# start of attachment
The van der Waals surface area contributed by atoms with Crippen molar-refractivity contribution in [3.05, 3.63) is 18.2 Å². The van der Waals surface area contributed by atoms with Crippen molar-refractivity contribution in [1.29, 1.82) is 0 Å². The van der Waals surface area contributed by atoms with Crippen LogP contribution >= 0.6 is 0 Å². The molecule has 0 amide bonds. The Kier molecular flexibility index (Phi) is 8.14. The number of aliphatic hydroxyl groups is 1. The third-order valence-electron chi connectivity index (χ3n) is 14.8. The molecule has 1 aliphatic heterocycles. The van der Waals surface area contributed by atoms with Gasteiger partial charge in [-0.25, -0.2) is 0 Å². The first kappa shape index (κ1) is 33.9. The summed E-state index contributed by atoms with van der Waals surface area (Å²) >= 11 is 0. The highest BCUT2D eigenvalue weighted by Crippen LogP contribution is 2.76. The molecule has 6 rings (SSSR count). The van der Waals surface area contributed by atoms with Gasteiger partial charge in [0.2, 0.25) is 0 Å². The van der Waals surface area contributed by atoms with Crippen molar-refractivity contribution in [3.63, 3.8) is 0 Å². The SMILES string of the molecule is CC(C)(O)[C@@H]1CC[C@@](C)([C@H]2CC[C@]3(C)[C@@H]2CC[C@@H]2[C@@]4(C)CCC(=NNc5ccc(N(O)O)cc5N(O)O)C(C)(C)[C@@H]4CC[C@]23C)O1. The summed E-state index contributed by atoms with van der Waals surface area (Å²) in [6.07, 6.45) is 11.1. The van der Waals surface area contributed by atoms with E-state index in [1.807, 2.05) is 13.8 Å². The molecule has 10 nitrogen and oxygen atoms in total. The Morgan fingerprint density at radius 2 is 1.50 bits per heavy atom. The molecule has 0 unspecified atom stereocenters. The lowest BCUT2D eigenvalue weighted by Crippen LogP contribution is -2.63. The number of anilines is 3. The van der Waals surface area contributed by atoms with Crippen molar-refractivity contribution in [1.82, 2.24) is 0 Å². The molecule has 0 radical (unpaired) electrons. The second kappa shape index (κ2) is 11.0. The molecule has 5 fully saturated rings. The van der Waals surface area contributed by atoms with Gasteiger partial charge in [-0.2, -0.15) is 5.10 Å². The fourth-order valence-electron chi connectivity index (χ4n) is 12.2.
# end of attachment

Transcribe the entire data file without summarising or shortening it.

The van der Waals surface area contributed by atoms with Crippen molar-refractivity contribution in [3.05, 3.63) is 18.2 Å². The van der Waals surface area contributed by atoms with Crippen molar-refractivity contribution in [1.29, 1.82) is 0 Å². The van der Waals surface area contributed by atoms with Crippen LogP contribution >= 0.6 is 0 Å². The molecule has 0 amide bonds. The Kier molecular flexibility index (Phi) is 8.14. The number of aliphatic hydroxyl groups is 1. The third-order valence-electron chi connectivity index (χ3n) is 14.8. The molecule has 1 aliphatic heterocycles. The van der Waals surface area contributed by atoms with Gasteiger partial charge in [-0.25, -0.2) is 0 Å². The first kappa shape index (κ1) is 33.9. The summed E-state index contributed by atoms with van der Waals surface area (Å²) >= 11 is 0. The highest BCUT2D eigenvalue weighted by Crippen LogP contribution is 2.76. The molecule has 6 rings (SSSR count). The van der Waals surface area contributed by atoms with Gasteiger partial charge in [0.2, 0.25) is 0 Å². The van der Waals surface area contributed by atoms with Crippen molar-refractivity contribution in [3.63, 3.8) is 0 Å². The SMILES string of the molecule is CC(C)(O)[C@@H]1CC[C@@](C)([C@H]2CC[C@]3(C)[C@@H]2CC[C@@H]2[C@@]4(C)CCC(=NNc5ccc(N(O)O)cc5N(O)O)C(C)(C)[C@@H]4CC[C@]23C)O1. The summed E-state index contributed by atoms with van der Waals surface area (Å²) in [6.07, 6.45) is 11.1. The van der Waals surface area contributed by atoms with E-state index in [1.807, 2.05) is 13.8 Å². The molecule has 10 nitrogen and oxygen atoms in total. The Morgan fingerprint density at radius 2 is 1.50 bits per heavy atom. The molecule has 0 unspecified atom stereocenters. The lowest BCUT2D eigenvalue weighted by Crippen LogP contribution is -2.63. The number of anilines is 3. The van der Waals surface area contributed by atoms with Crippen molar-refractivity contribution in [1.82, 2.24) is 0 Å². The molecule has 0 radical (unpaired) electrons. The second kappa shape index (κ2) is 11.0. The molecule has 5 fully saturated rings. The van der Waals surface area contributed by atoms with Gasteiger partial charge in [-0.2, -0.15) is 5.10 Å². The fourth-order valence-electron chi connectivity index (χ4n) is 12.2.